Abstract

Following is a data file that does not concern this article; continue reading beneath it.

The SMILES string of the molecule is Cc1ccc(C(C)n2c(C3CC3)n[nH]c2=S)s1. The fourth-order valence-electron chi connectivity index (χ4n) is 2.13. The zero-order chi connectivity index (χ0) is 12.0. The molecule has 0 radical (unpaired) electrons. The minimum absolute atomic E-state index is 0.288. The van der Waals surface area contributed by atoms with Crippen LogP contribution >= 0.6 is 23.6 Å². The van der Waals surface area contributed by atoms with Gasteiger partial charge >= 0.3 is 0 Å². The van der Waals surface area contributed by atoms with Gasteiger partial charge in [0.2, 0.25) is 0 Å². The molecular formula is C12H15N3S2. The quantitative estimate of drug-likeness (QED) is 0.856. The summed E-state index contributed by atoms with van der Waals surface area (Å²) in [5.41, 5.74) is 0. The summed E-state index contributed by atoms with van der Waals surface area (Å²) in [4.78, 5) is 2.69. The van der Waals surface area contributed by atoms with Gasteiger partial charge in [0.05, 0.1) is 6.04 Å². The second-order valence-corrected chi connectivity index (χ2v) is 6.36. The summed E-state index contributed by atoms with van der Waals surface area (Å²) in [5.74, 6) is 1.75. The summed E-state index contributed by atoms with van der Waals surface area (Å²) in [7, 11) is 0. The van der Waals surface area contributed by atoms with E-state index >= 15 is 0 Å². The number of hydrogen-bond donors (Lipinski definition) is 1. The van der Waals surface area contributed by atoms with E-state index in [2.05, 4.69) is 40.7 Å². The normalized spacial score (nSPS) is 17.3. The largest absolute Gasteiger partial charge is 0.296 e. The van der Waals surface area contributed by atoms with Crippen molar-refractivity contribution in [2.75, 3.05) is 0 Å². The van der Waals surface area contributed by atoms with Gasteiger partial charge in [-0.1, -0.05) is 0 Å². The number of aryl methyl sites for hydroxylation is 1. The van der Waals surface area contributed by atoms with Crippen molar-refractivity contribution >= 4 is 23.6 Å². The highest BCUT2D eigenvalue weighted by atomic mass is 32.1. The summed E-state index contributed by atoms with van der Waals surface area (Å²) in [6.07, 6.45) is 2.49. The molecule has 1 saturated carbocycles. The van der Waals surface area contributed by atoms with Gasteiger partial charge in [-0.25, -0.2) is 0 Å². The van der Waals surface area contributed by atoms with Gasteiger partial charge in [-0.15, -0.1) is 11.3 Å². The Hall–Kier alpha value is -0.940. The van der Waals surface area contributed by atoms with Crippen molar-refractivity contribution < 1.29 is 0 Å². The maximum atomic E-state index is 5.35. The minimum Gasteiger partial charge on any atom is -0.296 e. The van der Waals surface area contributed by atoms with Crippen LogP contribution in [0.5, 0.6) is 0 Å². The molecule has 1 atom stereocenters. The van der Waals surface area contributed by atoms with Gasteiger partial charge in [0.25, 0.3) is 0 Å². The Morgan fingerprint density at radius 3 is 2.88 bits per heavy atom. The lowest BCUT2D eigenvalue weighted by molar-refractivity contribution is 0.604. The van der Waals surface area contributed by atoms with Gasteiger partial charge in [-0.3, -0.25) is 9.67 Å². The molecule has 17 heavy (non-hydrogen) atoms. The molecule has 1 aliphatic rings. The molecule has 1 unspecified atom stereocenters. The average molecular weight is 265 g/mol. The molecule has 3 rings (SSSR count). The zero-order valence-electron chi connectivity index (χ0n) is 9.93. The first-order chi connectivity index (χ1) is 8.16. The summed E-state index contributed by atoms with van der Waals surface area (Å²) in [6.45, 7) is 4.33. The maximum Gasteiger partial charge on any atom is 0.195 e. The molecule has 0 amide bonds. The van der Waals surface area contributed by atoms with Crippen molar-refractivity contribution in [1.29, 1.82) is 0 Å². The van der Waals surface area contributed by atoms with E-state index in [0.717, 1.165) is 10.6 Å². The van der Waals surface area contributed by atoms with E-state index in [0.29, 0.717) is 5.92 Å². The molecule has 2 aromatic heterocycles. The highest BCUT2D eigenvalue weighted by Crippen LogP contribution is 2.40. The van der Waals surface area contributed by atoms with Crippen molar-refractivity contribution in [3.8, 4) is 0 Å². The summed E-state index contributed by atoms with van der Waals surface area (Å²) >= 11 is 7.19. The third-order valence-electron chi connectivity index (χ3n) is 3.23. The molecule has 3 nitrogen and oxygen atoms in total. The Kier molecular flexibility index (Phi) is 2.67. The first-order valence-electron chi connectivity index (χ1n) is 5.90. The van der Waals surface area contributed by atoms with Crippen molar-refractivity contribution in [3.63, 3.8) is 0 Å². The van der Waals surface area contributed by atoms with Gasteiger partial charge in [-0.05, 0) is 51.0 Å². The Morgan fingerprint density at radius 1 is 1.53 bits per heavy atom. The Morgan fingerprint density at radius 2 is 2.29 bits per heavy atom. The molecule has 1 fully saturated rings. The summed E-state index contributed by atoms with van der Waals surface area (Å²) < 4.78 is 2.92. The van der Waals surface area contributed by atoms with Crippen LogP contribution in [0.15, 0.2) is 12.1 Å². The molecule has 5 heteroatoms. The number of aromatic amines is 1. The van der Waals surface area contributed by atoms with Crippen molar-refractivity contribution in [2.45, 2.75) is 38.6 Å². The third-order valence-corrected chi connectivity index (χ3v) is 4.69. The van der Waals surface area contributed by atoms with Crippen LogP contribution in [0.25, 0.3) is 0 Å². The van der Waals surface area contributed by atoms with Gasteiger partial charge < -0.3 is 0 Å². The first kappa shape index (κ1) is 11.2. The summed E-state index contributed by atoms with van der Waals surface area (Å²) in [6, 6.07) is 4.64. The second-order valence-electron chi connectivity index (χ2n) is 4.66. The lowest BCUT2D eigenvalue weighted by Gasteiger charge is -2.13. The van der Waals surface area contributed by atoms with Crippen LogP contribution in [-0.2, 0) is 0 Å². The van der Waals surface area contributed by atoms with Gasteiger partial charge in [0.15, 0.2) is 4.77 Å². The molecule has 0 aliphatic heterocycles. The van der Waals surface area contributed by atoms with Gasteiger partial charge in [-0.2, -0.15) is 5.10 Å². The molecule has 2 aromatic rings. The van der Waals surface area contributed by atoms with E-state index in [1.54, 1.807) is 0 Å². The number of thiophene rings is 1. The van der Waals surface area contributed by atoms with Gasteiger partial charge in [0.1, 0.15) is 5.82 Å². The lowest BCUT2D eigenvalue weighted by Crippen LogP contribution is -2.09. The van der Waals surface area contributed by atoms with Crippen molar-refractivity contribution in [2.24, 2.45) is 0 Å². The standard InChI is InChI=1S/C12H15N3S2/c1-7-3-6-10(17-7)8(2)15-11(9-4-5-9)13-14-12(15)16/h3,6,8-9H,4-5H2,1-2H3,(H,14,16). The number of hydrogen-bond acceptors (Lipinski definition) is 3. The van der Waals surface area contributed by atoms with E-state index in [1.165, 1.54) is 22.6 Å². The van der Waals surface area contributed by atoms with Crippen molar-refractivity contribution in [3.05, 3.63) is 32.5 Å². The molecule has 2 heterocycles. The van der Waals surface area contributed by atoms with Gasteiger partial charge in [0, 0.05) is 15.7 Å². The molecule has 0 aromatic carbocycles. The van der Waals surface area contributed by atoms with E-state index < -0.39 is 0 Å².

We can touch things, and our senses tell us when our hands are touching something. But most computer input devices cannot detect when the user touches or releases the device or some portion of the device. Thus, adding touch sensors to input devices offers many possibilities for novel interaction techniques. We demonstrate the TouchTrackball and the Scrolling TouchMouse, which use unobtrusive capacitance sensors to detect contact from the user’s hand without requiring pressure or mechanical actuation of a switch. We further demonstrate how the capabilities of these devices can be matched to an implicit interaction technique, the On-Demand Interface, which uses the passive information captured by touch sensors to fade in or fade out portions of a display depending on what the user is doing; a second technique uses explicit, intentional interaction with touch sensors for enhanced scrolling. We present our new devices in the context of a simple taxonomy of tactile input technologies. Finally, we discuss the properties of touch-sensing as an input channel in general

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